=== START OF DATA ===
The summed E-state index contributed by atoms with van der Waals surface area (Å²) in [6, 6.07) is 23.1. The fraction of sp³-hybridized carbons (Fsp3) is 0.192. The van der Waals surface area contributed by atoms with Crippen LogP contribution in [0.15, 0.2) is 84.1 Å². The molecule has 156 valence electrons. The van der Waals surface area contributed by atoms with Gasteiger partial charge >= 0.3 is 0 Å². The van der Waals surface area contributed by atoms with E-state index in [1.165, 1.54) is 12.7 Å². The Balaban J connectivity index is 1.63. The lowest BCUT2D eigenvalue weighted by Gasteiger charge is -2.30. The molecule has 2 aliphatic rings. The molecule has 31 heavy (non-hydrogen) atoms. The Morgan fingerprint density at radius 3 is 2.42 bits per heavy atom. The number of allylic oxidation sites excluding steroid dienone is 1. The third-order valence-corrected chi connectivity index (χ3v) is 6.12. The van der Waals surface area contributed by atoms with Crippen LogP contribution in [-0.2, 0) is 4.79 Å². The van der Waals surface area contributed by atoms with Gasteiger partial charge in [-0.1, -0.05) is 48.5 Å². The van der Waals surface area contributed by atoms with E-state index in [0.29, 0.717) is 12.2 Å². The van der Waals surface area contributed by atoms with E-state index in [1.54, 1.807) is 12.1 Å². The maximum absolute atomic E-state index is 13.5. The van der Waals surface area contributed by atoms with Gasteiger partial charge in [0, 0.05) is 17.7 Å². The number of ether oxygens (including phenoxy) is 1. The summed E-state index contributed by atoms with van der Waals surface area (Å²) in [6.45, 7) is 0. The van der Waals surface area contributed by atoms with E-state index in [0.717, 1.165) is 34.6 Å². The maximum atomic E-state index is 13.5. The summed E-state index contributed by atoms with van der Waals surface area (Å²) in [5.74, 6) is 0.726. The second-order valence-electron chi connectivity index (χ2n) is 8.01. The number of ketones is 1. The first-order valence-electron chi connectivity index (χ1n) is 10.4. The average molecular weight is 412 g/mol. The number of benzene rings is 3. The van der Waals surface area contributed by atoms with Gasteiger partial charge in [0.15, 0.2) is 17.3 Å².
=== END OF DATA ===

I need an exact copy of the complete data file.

The summed E-state index contributed by atoms with van der Waals surface area (Å²) in [6, 6.07) is 23.1. The fraction of sp³-hybridized carbons (Fsp3) is 0.192. The van der Waals surface area contributed by atoms with Crippen LogP contribution in [0.15, 0.2) is 84.1 Å². The molecule has 156 valence electrons. The van der Waals surface area contributed by atoms with Gasteiger partial charge >= 0.3 is 0 Å². The van der Waals surface area contributed by atoms with E-state index in [1.165, 1.54) is 12.7 Å². The Balaban J connectivity index is 1.63. The lowest BCUT2D eigenvalue weighted by Gasteiger charge is -2.30. The molecule has 2 aliphatic rings. The molecule has 31 heavy (non-hydrogen) atoms. The Morgan fingerprint density at radius 3 is 2.42 bits per heavy atom. The number of allylic oxidation sites excluding steroid dienone is 1. The third-order valence-corrected chi connectivity index (χ3v) is 6.12. The van der Waals surface area contributed by atoms with Crippen LogP contribution in [-0.2, 0) is 4.79 Å². The van der Waals surface area contributed by atoms with Gasteiger partial charge in [-0.1, -0.05) is 48.5 Å². The van der Waals surface area contributed by atoms with E-state index in [0.29, 0.717) is 12.2 Å². The van der Waals surface area contributed by atoms with E-state index in [1.54, 1.807) is 12.1 Å². The maximum absolute atomic E-state index is 13.5. The van der Waals surface area contributed by atoms with Gasteiger partial charge in [0, 0.05) is 17.7 Å². The number of ether oxygens (including phenoxy) is 1. The summed E-state index contributed by atoms with van der Waals surface area (Å²) in [6.45, 7) is 0. The van der Waals surface area contributed by atoms with E-state index in [0.717, 1.165) is 34.6 Å². The maximum atomic E-state index is 13.5. The summed E-state index contributed by atoms with van der Waals surface area (Å²) in [5.74, 6) is 0.726. The second-order valence-electron chi connectivity index (χ2n) is 8.01. The number of ketones is 1. The first-order valence-electron chi connectivity index (χ1n) is 10.4. The average molecular weight is 412 g/mol. The number of benzene rings is 3. The van der Waals surface area contributed by atoms with Gasteiger partial charge in [0.15, 0.2) is 17.3 Å².